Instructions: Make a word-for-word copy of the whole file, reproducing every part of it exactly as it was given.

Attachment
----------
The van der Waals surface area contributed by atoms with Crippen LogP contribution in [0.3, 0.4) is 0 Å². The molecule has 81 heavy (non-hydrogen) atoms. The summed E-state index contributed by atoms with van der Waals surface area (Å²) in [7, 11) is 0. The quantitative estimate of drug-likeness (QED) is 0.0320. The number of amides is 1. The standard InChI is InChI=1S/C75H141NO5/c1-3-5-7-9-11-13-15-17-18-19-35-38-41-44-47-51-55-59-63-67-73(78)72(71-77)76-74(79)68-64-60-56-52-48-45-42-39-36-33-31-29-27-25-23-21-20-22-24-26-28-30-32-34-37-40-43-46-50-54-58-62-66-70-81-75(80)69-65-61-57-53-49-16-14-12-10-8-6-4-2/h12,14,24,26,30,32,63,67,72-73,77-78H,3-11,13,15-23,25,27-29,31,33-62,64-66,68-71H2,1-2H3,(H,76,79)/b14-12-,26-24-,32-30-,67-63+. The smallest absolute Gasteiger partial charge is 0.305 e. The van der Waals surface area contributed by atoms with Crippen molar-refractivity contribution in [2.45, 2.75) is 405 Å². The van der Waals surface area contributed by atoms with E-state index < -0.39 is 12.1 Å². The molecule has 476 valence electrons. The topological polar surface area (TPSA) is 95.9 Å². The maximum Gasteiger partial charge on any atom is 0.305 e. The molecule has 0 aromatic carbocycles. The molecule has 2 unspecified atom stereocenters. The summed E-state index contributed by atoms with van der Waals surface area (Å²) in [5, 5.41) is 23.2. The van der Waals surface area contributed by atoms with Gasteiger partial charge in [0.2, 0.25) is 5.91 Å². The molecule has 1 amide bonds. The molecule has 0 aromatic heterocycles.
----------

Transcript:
The van der Waals surface area contributed by atoms with Crippen LogP contribution in [0.3, 0.4) is 0 Å². The molecule has 81 heavy (non-hydrogen) atoms. The summed E-state index contributed by atoms with van der Waals surface area (Å²) in [7, 11) is 0. The quantitative estimate of drug-likeness (QED) is 0.0320. The number of amides is 1. The standard InChI is InChI=1S/C75H141NO5/c1-3-5-7-9-11-13-15-17-18-19-35-38-41-44-47-51-55-59-63-67-73(78)72(71-77)76-74(79)68-64-60-56-52-48-45-42-39-36-33-31-29-27-25-23-21-20-22-24-26-28-30-32-34-37-40-43-46-50-54-58-62-66-70-81-75(80)69-65-61-57-53-49-16-14-12-10-8-6-4-2/h12,14,24,26,30,32,63,67,72-73,77-78H,3-11,13,15-23,25,27-29,31,33-62,64-66,68-71H2,1-2H3,(H,76,79)/b14-12-,26-24-,32-30-,67-63+. The smallest absolute Gasteiger partial charge is 0.305 e. The van der Waals surface area contributed by atoms with Crippen molar-refractivity contribution in [2.45, 2.75) is 405 Å². The van der Waals surface area contributed by atoms with E-state index < -0.39 is 12.1 Å². The molecule has 476 valence electrons. The topological polar surface area (TPSA) is 95.9 Å². The maximum Gasteiger partial charge on any atom is 0.305 e. The molecule has 0 aromatic carbocycles. The molecule has 2 unspecified atom stereocenters. The summed E-state index contributed by atoms with van der Waals surface area (Å²) in [5, 5.41) is 23.2. The van der Waals surface area contributed by atoms with Gasteiger partial charge in [0.2, 0.25) is 5.91 Å². The molecule has 1 amide bonds. The molecule has 0 aromatic heterocycles.